Detained by the Border Patrol in Montana — for speaking Spanish


He has a badge and a gunDifferent incident; but, you get the idea!

❝ Two Montana women are suing US Customs and Border Protection officers for detaining them at a gas station last year because they were speaking Spanish

Ana Suda and Martha Hernandez were questioned in May by a uniformed officer as they waited in line to buy eggs and milk at a convenience store in Havre, Montana — a tiny town 35 miles from the US border with Canada. The officer then detained the two women, who are American citizens, for 30 to 40 minutes outside by his patrol car.

Suda filmed the heated encounter on her cellphone

❝ Detaining someone solely for speaking Spanish is the same thing as stopping someone solely because of their race — which is illegal.

Not that I would expect everyone with a badge and a gun to know the law or respect the law. I know many who do. I have also confronted some who don’t care about anything but their sense of power – and personal bigotry.

Deliberate disinformation aids ignorant measles outbreaks

❝ A large measles outbreak in Washington state shows no sign of abating.

According to the State Department of Health, there are now at least 54 cases of the illness, all but one of which were located in Clark County, Washington, just across the river from Portland, Oregon. Directly to the south, the Oregon Health Authority has reported at least four cases. Within Clark County, the vast majority of diagnoses are of children 10 years old or younger.

❝ Measles — an airborne virus that can lead to lung infections, brain damage, and death in the worst cases — was responsible for thousands of deaths in the U.S. each year prior to the discovery of a vaccine in 1963. Measles was declared eliminated in the U.S. in 2000, but in the last year, there has been a worldwide resurgence of the virus, with cases increasing 30 percent, according to the World Health Organization (WHO). One of the main drivers of this trend is a growing reluctance to vaccinate children, so much so that the WHO listed the anti-vaccination movement as one of its top ten threats to global health in 2019…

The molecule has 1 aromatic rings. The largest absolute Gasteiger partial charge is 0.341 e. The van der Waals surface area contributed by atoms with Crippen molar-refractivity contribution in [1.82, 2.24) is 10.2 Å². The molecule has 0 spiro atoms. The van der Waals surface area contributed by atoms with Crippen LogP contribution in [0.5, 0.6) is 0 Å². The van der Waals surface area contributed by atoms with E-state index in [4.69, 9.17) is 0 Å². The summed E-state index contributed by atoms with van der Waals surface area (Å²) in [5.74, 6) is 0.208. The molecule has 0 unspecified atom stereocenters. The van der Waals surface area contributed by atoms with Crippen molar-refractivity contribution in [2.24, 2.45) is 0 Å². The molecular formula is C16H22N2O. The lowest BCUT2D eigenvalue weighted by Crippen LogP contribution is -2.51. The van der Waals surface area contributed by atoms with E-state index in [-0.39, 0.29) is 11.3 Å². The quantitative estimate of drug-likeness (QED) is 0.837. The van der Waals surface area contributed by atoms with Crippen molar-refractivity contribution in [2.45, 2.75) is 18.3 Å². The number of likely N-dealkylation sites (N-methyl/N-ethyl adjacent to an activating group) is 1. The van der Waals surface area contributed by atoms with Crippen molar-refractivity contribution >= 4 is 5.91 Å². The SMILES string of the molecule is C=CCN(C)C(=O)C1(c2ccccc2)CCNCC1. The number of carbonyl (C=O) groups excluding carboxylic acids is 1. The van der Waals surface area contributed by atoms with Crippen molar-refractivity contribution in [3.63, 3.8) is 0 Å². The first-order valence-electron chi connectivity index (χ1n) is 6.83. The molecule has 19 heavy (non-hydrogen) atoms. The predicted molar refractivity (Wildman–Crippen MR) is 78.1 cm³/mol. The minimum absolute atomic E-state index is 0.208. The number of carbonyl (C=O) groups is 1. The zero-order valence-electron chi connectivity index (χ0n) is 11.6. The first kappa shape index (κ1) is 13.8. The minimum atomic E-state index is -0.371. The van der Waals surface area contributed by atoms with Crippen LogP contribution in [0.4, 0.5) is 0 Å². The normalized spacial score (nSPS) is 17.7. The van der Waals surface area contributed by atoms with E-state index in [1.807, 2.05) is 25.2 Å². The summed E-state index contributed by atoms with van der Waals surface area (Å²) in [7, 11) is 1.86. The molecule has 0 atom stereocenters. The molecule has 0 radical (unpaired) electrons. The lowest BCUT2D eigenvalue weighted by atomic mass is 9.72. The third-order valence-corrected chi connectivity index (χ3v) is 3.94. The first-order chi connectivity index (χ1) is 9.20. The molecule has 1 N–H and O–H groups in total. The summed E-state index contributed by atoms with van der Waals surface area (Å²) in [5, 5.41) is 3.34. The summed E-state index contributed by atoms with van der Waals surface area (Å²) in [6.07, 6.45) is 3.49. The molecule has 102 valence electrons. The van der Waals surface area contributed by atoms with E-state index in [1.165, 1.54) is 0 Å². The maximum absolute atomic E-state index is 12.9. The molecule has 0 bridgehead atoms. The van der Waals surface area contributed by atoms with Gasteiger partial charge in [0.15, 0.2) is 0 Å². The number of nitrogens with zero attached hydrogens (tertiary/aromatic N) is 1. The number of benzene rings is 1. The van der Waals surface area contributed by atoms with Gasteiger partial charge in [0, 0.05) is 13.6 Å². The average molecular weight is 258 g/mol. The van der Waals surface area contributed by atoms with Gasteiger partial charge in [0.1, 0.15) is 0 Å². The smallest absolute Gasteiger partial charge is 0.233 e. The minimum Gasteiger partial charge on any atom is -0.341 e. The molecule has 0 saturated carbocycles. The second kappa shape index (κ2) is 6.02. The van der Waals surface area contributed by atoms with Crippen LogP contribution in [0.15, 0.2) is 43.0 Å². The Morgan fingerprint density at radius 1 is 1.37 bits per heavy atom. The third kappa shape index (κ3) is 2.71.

❝ According to a 2018 study by the American Journal of Public Health, combating the problem has been made even more difficult by Russian trolls spreading disinformation on the subject. As ThinkProgress has previously documented, Kremlin-backed disinformation agents have specifically focused on wedge issues designed to divide Americans — like Black Lives Matter and immigration issues. Anti-vaccination, it seems, has also fallen into that category.

Ignorance ain’t bliss, folks. It can kill your children and the kids around them. RTFA!

I grew up in the age when the only vaccine available for regular childhood vaccination was for diphtheria. It was common practice every spring among my playmates to gather in the schoolyard first nice day we were allowed outdoors at recess and see who didn’t make it through the winter. We lost one or two kids every winter. Even though measles could and would land in our factory town any time in the year, winter was always the most worrisome. Flu was a big killer. And, yes, we worried as much about polio in the summer. Still, the number one killer in our neighborhood was measles.

Anti-vaccination nutballs are a plague unto all

❝ An outbreak of measles four years ago at Disneyland focused attention on a growing health menace — the refusal of parents to vaccinate their children. The threat has gone international. The World Health Organization has just named the anti-vaccination movement among the 10 biggest global health crises…

❝ The “vaccine-hesitant” — the WHO’s politer term — often wave ignorant junk-science claims that vaccines can cause autism. This dangerous lie gained traction in a 1998 article published in the prestigious British journal The Lancet. It turned out that lawyers suing vaccine-makers were funding the author, Andrew Wakefield. Britain subsequently stripped Wakefield of the right to practice medicine.

❝ In this country, 18 states still allow “nonmedical exemptions” for vaccinating children based on a philosophical belief. Requests for such exemptions are rising in 12 of them.

New York state is seeing its most troubling measles outbreak in decades. Almost all the cases occur among ultra-Orthodox Jews, whose insular communities have been ripe for anti-vaccine propagandists. William Handler, an Orthodox rabbi in Brooklyn, told Vox that parents who “placate the gods of vaccination” are engaging in “child sacrifice…”

Once vaccination levels fall below 95 percent, epidemiologists explain, there aren’t enough people to hold the disease in check. And measles is highly contagious. The virus floats in the air and can live on surfaces for hours.

Scientifically-illiterate Americans have a perfect right to infect their families with preventable diseases in a number of states. Introducing contagion – of course – which especially threatens so many others whose circumstances are limited by income and age.